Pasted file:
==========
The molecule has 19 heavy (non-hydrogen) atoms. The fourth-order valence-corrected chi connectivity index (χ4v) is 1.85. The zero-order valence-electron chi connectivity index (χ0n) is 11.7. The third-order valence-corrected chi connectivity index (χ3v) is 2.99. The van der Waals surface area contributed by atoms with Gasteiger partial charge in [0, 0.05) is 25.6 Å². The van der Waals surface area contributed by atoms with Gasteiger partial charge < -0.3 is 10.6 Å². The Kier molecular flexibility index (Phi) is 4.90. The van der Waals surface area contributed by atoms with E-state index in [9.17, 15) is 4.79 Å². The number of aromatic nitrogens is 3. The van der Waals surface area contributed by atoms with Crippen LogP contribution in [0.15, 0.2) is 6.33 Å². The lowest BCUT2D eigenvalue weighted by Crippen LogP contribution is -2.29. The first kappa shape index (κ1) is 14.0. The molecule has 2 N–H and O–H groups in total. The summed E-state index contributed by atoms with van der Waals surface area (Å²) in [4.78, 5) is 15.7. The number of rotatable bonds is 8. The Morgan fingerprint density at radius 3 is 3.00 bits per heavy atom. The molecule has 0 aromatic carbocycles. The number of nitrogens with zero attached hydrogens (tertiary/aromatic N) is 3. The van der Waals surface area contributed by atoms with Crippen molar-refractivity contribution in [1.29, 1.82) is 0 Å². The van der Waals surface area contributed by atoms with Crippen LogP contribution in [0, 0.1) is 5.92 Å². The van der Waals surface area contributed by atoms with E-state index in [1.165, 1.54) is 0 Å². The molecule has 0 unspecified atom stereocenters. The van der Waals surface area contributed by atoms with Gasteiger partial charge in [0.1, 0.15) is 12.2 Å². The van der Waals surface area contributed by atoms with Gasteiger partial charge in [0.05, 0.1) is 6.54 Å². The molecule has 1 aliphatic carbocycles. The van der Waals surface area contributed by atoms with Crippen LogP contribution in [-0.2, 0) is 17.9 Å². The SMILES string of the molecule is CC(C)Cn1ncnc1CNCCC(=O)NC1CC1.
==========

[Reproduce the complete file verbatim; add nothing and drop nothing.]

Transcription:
The molecule has 19 heavy (non-hydrogen) atoms. The fourth-order valence-corrected chi connectivity index (χ4v) is 1.85. The zero-order valence-electron chi connectivity index (χ0n) is 11.7. The third-order valence-corrected chi connectivity index (χ3v) is 2.99. The van der Waals surface area contributed by atoms with Gasteiger partial charge in [0, 0.05) is 25.6 Å². The van der Waals surface area contributed by atoms with Gasteiger partial charge < -0.3 is 10.6 Å². The Kier molecular flexibility index (Phi) is 4.90. The van der Waals surface area contributed by atoms with E-state index in [9.17, 15) is 4.79 Å². The number of aromatic nitrogens is 3. The van der Waals surface area contributed by atoms with Crippen LogP contribution in [0.15, 0.2) is 6.33 Å². The lowest BCUT2D eigenvalue weighted by Crippen LogP contribution is -2.29. The first kappa shape index (κ1) is 14.0. The molecule has 2 N–H and O–H groups in total. The summed E-state index contributed by atoms with van der Waals surface area (Å²) in [4.78, 5) is 15.7. The number of rotatable bonds is 8. The Morgan fingerprint density at radius 3 is 3.00 bits per heavy atom. The molecule has 0 aromatic carbocycles. The number of nitrogens with zero attached hydrogens (tertiary/aromatic N) is 3. The van der Waals surface area contributed by atoms with Crippen molar-refractivity contribution in [1.29, 1.82) is 0 Å². The van der Waals surface area contributed by atoms with Crippen LogP contribution in [0, 0.1) is 5.92 Å². The van der Waals surface area contributed by atoms with E-state index in [1.165, 1.54) is 0 Å². The molecule has 0 unspecified atom stereocenters. The van der Waals surface area contributed by atoms with Gasteiger partial charge in [0.1, 0.15) is 12.2 Å². The van der Waals surface area contributed by atoms with Gasteiger partial charge in [0.05, 0.1) is 6.54 Å². The molecule has 1 aliphatic carbocycles. The van der Waals surface area contributed by atoms with Crippen LogP contribution in [-0.2, 0) is 17.9 Å². The SMILES string of the molecule is CC(C)Cn1ncnc1CNCCC(=O)NC1CC1.